Dollbaby by Laura Lane McNeal
Opening with family trauma and tragedy, I instantly felt like part of the family. McNeal’s descriptive writing made me feel like I could look out the window and see the houses on Prytania Street passing by, feel the sweat running down my face, and feel the oppressive fear of being pushed out of the car in front of a stranger’s house with my daddy’s urn tucked under my arm.
Set in the 60’s in the South, prejudice was rampant, sit-in’s were occurring, and Miss Winnie employed a “colored” cook and maid. Twelve-year-old Ibby (Liberty) had never talked to a colored person before much less lived in a house with them. But filled with kindness and a little bit of pity, Queenie and Dollbaby (Doll) take Ibby under their wings and soothe the hurt, ease the fear, and initiate her to life in the South with an eccentric grandmother.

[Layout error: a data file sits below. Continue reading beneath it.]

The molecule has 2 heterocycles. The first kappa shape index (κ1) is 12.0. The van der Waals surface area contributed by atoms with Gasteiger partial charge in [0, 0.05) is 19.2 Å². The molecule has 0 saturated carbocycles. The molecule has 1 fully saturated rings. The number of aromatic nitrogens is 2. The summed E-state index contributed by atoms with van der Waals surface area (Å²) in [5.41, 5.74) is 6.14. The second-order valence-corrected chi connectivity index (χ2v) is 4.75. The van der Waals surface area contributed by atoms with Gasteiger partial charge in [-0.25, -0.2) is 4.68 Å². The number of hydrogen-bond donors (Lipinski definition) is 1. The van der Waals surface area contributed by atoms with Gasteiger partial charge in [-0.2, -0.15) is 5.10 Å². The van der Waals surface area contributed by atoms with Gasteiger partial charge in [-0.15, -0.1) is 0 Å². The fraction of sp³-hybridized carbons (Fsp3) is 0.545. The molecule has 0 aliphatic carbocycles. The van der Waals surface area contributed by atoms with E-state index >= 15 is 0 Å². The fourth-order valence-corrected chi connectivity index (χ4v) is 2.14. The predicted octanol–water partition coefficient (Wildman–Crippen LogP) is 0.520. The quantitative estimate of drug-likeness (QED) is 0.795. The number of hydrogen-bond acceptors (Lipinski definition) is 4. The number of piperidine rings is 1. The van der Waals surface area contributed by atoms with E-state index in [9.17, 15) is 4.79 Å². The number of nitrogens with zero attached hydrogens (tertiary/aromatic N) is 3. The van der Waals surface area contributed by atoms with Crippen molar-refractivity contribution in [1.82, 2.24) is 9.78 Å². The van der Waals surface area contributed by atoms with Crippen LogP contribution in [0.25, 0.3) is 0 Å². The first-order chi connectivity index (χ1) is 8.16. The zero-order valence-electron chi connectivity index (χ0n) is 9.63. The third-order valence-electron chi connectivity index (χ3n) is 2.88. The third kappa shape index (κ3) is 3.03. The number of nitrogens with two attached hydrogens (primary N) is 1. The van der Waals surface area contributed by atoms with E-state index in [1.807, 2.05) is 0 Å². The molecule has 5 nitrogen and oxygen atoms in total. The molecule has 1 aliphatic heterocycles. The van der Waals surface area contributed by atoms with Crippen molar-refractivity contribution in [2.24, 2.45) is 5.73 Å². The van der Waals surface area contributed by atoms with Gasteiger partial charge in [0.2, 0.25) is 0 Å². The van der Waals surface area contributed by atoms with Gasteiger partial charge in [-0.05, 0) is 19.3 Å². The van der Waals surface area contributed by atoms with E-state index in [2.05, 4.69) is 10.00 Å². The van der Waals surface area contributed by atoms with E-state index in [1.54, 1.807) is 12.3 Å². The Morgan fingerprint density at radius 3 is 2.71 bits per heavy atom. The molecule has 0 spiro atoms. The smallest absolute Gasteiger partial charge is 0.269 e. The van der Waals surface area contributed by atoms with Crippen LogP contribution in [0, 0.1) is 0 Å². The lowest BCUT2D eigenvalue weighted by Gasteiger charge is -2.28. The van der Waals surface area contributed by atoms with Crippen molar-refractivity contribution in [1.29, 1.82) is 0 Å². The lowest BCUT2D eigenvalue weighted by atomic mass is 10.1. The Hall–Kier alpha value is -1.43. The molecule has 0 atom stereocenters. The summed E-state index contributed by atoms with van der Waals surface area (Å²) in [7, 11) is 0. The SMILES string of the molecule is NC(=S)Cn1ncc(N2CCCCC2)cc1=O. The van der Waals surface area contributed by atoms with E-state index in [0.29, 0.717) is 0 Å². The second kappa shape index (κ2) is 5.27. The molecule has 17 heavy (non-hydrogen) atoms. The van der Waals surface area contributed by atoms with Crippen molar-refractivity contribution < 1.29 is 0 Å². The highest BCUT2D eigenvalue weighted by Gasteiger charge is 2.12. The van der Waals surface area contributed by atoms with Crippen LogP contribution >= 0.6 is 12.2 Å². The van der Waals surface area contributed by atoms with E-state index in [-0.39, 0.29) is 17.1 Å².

But these three strong women each harbor heartaches and family secrets, secrets of tragedy and crime that weave a web of interconnectedness among them that is only revealed at the end.
I loved this book for its strong women characters, its metaphors and similes, and the way the story warmly pulls you into this family. An outstanding debut for Laura Lane McNeal! This was an advance copy provided by Penguin Books.